Stadiums are listed in chronological order, according to when they were first used in the major leagues, not necessarily when they were built. There is only one line of data per stadium, even for stadiums that went through two or more distinct "phases." Data generally pertain to the longest phase for each stadium, e.g, the 1937-1973 era for Yankee Stadium. NOTE: The first four columns of data formerly shown on this page (years of construction, demolition, etc.) now appear on the new Stadium milestones page.
MLB lifetime is the number of years the stadium was used by a Major League Baseball team, up to and including 2012. In some cases, there was a hiatus during which no baseball was played, and in other cases, the stadium was abandoned and remained in a state of Limbo for several years.
Capacity figures are broadly representative of the stadium's entire period of use; they are often rounded to the nearest thousand, reflecting the fact that the number of seats fluctuated from year to year.
Overhang / shade is an estimate of how much the upper deck and lower deck were covered by a roof or higher-level deck. For domed stadiums (including those with retractable roofs), the upper deck is automatically considered to be 100% covered, while the lower deck is treated as normal, i.e., only the portion covered by higher-level deck is counted as "in the shade." For purposes of making overhang estimates, only the main portion of the grandstand situated relatively close to the infield is counted.
Orientation indicates the compass direction from home plate to center field. The third paragraph of the Official Baseball Rules says, "It is desirable that the line from home base through the pitchers plate to second base shall run East-Northeast." Indeed, that is the most common orientation, so as to keep the sun's glare out of the batter's field of vision. No MLB stadiums are oriented toward any direction between south-southeast (150 degrees) and northwest (315 degrees).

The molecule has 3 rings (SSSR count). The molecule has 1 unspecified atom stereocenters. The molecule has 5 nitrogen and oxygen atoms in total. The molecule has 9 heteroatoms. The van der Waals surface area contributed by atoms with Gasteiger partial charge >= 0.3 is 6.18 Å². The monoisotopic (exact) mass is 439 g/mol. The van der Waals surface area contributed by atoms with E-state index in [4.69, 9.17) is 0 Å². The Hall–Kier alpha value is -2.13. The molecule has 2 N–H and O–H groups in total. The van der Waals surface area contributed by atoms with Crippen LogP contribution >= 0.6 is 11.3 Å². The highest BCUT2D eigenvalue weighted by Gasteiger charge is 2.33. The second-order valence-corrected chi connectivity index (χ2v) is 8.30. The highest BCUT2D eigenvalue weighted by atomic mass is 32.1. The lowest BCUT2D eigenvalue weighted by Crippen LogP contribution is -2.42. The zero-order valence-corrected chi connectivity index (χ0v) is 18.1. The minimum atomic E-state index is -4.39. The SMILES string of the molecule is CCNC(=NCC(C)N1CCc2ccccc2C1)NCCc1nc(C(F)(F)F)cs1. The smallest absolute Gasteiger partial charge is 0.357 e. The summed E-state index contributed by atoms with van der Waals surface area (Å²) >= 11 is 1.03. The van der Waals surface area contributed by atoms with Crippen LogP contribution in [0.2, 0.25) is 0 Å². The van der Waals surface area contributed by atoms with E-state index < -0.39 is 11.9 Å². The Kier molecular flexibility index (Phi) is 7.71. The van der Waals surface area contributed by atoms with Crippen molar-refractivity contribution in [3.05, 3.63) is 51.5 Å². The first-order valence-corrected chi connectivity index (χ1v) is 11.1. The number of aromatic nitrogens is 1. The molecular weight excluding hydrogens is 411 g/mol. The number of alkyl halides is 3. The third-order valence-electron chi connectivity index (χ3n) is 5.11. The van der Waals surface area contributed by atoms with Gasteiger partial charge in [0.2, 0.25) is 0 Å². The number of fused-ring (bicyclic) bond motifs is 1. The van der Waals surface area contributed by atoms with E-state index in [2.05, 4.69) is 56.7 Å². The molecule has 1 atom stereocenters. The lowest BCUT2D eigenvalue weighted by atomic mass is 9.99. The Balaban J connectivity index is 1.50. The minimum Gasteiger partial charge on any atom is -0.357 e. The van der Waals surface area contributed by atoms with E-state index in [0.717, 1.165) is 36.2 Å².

Backstop is simply the distance from home plate to the fence in the rear.
Outfield dimensions likewise fluctuated over the years for some stadiums. Figures above are generally the current dimensions (for ballparks still in use) or else represent the stadium's "typical" dimensions over the course of its lifetime. (The main exception is Yankee Stadium, in which case the "classic era" dimensions are used.) The figures are the actual distances to the outfield fences, not necessarily the same as the marked distances. Figures in parentheses diverge from the official dimensions, based on my own estimates or the estimates of experts, as published in Lowry's Green Cathedrals. There are various reasons for such discrepancies, such as markers being placed at non-standard outfield locations. Discrepancies are explained on the respective stadium pages. If the discrepancy was less than feet or so, the official dimensions are used. NOTE: The power alleys are defined on this Web site as the angular midpoint between the foul lines and center field. Some other sources use a line drawn through the linear midpoint between second base and first or third base, which yields higher measurements. Standard reference locations are as follows, with the "normalized" compass directions:
- Left field down the line (315 degrees)
- Left-center power alley (337.5 degrees)
- Center field, straightaway (360 / 0 degrees)
- Right-center power alley (22.5 degrees)
- Right field down the line (45 degrees)
For more information, see the Outfield trigonometry page.
Lowry (2006), Ritter (1992), ESPN Sports Almanac